Yap. Becks didn’t have a good tournament to say the least, and I was really upset by it. I thought that perhaps his über-celebrity status is hurting him. Back then he and Victoria were EVERYWHERE, and many people voiced that opinion. I think that some of it got to me too. I don’t know how much of the criticism was true, because David was always singled out for his dedication to hard work and utter professionalism, even from people who has seen a thing or two in football, like Alex Ferguson or Fabio Capello. I always admired this trait about him.
The 2006 World Cup turned out to be Beck’s last major international tournament, since England blew its Euro 2008 campaign and Beckham was tragically injured before the 2010 World Cup. Germany 2006 wasn’t the best of tournaments, neither for England nor for Becks, but he still assisted a couple of goals and scored a goal against Ecuador (via free kick, who would have guessed!), which made him the first Englishman to score in three World Cups, a remarkable achievement considering he was a midfielder and not a forward.
Becks continued to play for the national team, but alas, that tragic injury before the 2010 World Cup… I was so sad to hear about it. And then stupid Capello decided that he won’t call up Becks to the squad anymore, not because he’s not good or something like that, but because he wants to make room for new players. Fucking bullshit. Beckham never retired from the national team, and always – ALWAYS – made himself available for selection. He always said that playing for the national team was the highest honor he could get, and I sympathize with this statement so much that I would have admired him even if he wasn’t already one of my favorite players. We see soooo many players, even the biggest stars, who retire from international play at some point during their career, because they think they gave it enough and wish to focus on their club career, that you simply have to take off your hat for a player like Becks, who says that if they call him up – he’ll be there, even after Capello made that stupidest of announcements. Mucho respect, Becks!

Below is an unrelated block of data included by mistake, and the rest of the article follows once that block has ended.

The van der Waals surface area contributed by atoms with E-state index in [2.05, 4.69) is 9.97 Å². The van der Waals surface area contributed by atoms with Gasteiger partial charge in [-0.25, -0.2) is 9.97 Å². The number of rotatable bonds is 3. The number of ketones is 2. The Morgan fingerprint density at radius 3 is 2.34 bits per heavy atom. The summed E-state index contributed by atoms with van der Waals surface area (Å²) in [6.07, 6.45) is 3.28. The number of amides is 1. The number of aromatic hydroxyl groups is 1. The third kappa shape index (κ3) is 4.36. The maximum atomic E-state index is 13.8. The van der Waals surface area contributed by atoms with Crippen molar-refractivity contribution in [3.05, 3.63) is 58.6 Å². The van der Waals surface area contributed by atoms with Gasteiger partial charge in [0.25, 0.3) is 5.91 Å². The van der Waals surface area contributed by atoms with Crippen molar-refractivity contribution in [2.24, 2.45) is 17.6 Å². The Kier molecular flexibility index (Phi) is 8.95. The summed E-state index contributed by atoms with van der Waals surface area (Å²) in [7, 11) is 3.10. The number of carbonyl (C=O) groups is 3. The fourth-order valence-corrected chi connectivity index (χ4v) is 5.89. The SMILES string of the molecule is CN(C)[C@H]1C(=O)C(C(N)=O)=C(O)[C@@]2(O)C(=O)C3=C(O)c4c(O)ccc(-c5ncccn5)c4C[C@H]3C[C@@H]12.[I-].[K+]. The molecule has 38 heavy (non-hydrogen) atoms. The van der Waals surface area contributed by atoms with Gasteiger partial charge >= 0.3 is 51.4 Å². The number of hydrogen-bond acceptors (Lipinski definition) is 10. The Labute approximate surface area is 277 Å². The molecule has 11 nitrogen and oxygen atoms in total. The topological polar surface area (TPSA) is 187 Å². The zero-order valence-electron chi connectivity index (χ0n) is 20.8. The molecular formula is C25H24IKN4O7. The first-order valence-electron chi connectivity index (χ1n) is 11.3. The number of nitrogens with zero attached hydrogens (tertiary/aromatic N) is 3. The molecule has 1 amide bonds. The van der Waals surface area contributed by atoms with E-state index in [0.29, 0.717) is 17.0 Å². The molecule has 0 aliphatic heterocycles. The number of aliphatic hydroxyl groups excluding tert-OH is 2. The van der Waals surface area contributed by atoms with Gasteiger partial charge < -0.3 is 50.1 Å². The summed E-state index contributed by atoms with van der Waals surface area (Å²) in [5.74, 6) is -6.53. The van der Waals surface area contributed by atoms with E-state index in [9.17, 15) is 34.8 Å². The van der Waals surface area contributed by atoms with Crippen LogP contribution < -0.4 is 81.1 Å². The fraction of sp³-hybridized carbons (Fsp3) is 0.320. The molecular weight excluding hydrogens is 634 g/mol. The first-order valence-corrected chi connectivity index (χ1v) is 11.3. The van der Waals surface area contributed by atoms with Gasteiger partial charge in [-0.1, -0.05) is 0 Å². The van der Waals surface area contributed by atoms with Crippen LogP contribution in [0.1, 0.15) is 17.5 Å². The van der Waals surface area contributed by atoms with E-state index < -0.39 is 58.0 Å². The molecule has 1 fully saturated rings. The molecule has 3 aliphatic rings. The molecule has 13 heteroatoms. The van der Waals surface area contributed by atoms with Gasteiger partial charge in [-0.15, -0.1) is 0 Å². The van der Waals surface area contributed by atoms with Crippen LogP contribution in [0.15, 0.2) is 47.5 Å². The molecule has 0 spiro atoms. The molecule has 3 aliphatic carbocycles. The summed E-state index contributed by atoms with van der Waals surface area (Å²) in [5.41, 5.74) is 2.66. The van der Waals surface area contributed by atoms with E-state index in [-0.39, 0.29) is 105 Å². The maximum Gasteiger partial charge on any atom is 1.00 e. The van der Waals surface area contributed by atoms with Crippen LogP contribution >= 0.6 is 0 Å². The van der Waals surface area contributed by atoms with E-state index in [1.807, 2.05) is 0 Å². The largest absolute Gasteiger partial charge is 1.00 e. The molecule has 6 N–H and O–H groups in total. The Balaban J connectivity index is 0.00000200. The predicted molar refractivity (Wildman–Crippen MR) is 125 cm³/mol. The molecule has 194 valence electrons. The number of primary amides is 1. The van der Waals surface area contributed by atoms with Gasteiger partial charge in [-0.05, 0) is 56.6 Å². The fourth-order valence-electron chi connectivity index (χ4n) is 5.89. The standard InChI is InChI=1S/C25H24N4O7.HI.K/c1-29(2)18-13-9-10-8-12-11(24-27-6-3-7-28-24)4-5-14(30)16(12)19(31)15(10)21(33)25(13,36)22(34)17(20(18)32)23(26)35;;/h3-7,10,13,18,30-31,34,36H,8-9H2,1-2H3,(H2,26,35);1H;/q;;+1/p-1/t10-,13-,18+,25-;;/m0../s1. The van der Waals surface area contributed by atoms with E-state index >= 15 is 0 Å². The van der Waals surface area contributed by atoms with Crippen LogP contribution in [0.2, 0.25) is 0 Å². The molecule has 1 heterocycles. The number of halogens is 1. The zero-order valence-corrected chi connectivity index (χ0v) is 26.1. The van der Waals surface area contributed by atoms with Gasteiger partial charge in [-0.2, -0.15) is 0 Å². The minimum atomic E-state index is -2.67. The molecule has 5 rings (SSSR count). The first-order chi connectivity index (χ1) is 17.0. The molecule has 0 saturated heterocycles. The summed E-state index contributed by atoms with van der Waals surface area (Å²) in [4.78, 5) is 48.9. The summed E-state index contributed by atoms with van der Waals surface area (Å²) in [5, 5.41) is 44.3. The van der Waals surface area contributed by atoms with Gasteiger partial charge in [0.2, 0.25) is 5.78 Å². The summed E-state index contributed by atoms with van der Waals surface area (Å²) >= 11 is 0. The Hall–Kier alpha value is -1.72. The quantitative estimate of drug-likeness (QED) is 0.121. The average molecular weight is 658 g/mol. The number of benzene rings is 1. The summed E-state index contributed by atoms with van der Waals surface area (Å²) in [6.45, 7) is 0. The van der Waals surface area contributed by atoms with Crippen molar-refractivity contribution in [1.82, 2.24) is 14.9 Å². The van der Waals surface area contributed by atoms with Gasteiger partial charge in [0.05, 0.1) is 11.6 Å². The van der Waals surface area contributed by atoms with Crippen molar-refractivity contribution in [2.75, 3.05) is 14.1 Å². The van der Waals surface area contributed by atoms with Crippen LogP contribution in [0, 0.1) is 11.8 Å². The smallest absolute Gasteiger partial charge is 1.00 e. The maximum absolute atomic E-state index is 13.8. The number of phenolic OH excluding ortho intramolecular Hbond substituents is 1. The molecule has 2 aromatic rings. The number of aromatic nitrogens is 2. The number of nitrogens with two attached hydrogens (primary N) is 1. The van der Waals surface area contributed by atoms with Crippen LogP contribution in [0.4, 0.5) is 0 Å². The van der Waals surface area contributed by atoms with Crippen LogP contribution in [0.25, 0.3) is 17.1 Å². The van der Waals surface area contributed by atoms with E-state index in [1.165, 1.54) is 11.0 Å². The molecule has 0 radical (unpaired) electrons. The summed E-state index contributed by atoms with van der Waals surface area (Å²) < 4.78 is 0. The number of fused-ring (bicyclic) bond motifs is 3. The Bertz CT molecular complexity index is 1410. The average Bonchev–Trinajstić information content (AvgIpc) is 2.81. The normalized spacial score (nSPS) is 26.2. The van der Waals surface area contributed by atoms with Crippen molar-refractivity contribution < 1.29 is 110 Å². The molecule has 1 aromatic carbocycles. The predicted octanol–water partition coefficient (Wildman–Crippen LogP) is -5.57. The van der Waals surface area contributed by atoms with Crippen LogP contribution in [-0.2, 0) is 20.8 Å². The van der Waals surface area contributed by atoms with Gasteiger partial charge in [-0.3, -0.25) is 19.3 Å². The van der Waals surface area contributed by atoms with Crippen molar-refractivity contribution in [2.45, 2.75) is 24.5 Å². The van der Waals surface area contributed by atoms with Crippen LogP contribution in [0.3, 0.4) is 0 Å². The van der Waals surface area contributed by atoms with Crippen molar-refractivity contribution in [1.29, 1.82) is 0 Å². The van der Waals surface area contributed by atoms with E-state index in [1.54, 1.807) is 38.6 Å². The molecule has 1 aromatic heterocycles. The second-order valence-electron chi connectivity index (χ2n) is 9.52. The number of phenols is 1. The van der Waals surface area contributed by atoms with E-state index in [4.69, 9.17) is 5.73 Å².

In 2007 Becks moved to the US to play for LA Galaxy. Even then I thought that it’s a bad move, and I’m certain of it today. He might have played some good football there, I don’t know (but I see he collected a few individual trophies there as well), but he disappeared from the biggest stage – European football, Champions League. It was never the same when he played in the MLS. Thankfully, he probably understood that too, and returned to Europe twice during his Galaxy spell. That was awesome, but the best thing about that? He returned to play for AC Milan, one of my two favorite teams (the other one is Chelsea)! It was great to be able to see him play once again (his return to Old Trafford for that Champions League match in 2010 was really emotional), and I cherished every moment of it, because I knew that those are probably the last few times I get to see him in action. Well, they almost were. Because when his contract with Galaxy ended, he moved to PSG to play there for about half a season. So we got to see a bit more of him. But we should have gotten a lot more. Because Becks was supposed to play for Team GB in the 2012 Olympics. The fact that he was omitted from the final squad by Stupid Stuart Pierce is a real disgrace. It’s a farce, it’s absurd. Giggs was selected. What could have been perfecter (yup, that’s a word in my dictionary) than reliving the great duo of Becks and Giggs? Psycho might have been a great player, but he lost all my respect with this stupid decision. Who was selected instead of Becks? Micah Richards, what in the name of all the flying fucks?! Becks should have been given this final respect, as one of the greatest British footballers of the past 20 years…
Anyway, PSG. I remember David’s last match. May 18th, 2013. He managed to assist a goal in that match. BTW, I think David is the player with the highest number of assists in the history of football, or at least in the top 5. His average of assists per game is the highest in Premier League’s history. Anyway, it was so emotional. The scenes of him leaving the pitch and fighting to contain his emotions drove me to wetness in my eyes as well, and few moments in sports managed to excite me that much. Beckham’s retirement was one of them. Knowing that you will never get to see this player play football… Like i said, he was the last of the Mohicans, the last active player of the players who I really idolized as kid. And now we’re never going to see him in action again…